Triumphs and Tragedy: A History of the Mexican People

Ramon Eduardo Ruiz, Author W. W. Norton & Company $29.95 (512p) ISBN 978-0-393-03023-5
The Maya and Olmecs mastered painting, sculpture and astronomy, but after the Spanish conquest the glories of ancient Mexico became dim ancestral memories. Mexican history, writes Ruiz, is mostly a tragedy, punctuated by sporadic triumphs exemplified by painter Jose Clemente Orozco and by reformist president Lazaras Cardenas, apostle of the downtrodden. Hard-hitting without being doctrinaire, this vastly illuminating people's history gives voice to the collective trauma of a nation decimated by Spanish colonial rule, betrayed by corrupt politicos and incompetent army chiefs, then manipulated into servile dependence on its neighbor to the north. Ruiz ( The Great Rebellion ), history professor at UC-San Diego, fuses cultural, political and social history. He shows that ``trickle-down'' capitalist economics since the early 1940s has been ``a hoax'' for the great majority of Mexicans. Photos. History Book Club alternate. (Feb.)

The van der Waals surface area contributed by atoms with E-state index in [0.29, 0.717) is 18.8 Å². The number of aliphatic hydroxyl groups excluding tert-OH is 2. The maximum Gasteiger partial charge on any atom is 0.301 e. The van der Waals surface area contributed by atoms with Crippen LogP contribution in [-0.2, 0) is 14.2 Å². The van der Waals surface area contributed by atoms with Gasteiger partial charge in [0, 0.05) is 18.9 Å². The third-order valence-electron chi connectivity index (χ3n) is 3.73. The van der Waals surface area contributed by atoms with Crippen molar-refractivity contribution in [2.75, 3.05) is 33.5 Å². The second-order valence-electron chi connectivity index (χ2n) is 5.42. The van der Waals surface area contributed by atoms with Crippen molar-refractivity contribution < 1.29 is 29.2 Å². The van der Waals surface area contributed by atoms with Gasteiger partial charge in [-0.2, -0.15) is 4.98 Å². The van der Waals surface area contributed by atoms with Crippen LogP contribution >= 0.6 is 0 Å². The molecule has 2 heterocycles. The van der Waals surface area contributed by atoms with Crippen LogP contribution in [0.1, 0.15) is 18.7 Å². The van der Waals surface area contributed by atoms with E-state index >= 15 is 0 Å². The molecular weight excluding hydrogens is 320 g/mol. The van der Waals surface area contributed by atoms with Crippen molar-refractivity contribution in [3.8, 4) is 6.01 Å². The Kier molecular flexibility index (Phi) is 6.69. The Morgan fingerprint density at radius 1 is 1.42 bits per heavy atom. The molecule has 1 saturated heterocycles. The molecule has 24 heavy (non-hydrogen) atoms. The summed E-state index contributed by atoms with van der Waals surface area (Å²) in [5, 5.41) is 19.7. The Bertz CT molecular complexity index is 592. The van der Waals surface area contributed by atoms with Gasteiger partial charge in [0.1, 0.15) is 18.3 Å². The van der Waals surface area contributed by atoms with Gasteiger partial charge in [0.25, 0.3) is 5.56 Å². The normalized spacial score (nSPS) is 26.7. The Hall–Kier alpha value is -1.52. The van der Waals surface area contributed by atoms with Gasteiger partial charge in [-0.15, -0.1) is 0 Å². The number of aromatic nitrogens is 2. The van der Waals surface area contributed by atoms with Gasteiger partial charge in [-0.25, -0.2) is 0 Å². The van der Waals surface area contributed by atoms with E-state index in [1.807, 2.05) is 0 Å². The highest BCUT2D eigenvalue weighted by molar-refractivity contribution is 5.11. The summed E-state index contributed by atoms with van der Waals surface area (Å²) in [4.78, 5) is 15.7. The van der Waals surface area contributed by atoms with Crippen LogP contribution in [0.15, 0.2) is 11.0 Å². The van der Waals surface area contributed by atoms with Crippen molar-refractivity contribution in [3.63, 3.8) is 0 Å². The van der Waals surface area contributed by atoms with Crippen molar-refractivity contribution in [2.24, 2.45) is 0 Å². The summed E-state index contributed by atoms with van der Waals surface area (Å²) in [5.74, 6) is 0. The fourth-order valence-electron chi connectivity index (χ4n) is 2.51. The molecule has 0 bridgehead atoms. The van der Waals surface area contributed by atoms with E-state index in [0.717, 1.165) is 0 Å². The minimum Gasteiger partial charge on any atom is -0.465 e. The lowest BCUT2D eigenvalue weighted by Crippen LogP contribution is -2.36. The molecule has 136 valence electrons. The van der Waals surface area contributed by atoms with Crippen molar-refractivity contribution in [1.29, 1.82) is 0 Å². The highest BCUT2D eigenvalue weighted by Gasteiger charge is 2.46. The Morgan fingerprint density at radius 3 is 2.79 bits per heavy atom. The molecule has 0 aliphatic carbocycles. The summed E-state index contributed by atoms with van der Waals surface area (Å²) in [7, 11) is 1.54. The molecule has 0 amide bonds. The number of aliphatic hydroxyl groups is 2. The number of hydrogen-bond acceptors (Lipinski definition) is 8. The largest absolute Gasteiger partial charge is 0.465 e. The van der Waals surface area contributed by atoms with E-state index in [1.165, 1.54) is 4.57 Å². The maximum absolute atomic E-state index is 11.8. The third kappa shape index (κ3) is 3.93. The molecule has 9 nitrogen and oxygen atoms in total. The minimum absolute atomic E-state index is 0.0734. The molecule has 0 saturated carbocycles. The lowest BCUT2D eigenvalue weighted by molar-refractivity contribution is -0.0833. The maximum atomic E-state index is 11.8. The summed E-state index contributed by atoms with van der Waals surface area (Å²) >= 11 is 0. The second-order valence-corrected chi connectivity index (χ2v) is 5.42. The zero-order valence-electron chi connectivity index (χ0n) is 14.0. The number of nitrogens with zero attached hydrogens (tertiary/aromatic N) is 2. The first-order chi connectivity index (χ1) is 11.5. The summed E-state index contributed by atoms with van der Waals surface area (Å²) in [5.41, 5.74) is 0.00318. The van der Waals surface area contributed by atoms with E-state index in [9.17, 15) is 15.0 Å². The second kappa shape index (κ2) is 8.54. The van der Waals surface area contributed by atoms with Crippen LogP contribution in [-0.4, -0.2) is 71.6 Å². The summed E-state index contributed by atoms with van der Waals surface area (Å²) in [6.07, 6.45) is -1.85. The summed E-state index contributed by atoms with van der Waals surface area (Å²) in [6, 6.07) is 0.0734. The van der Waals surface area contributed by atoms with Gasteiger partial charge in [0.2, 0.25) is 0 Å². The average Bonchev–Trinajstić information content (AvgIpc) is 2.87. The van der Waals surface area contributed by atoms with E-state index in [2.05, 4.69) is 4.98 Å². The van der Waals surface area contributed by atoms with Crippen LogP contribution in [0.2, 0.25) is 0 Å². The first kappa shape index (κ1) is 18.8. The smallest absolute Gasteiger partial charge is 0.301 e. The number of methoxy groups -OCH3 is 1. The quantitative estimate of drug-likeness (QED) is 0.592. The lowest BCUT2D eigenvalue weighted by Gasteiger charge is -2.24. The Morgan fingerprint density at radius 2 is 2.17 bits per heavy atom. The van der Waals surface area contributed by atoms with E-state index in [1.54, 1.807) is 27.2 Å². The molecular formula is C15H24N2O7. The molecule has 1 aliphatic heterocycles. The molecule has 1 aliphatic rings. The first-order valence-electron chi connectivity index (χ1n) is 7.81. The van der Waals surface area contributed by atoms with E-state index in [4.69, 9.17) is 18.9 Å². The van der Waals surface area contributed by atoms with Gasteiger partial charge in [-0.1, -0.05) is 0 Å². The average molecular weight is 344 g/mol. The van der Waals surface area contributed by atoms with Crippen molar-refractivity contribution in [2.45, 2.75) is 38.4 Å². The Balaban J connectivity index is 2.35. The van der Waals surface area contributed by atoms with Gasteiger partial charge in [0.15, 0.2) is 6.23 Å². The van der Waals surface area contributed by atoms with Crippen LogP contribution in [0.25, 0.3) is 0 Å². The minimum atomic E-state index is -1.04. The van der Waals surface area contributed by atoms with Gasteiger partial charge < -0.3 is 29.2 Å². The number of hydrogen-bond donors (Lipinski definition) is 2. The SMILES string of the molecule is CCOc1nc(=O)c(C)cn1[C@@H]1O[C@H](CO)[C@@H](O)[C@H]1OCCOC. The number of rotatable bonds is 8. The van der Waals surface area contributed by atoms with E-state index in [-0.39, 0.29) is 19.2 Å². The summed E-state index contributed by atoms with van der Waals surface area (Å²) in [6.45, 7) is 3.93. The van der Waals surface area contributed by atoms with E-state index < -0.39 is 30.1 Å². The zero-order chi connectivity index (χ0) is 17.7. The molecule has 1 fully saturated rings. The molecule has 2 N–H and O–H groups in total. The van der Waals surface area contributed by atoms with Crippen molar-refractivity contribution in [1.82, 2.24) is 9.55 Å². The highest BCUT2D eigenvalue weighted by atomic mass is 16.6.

Reviewed on: 02/03/1992
Release date: 02/01/1992
Paperback - 512 pages - 978-0-393-31066-5
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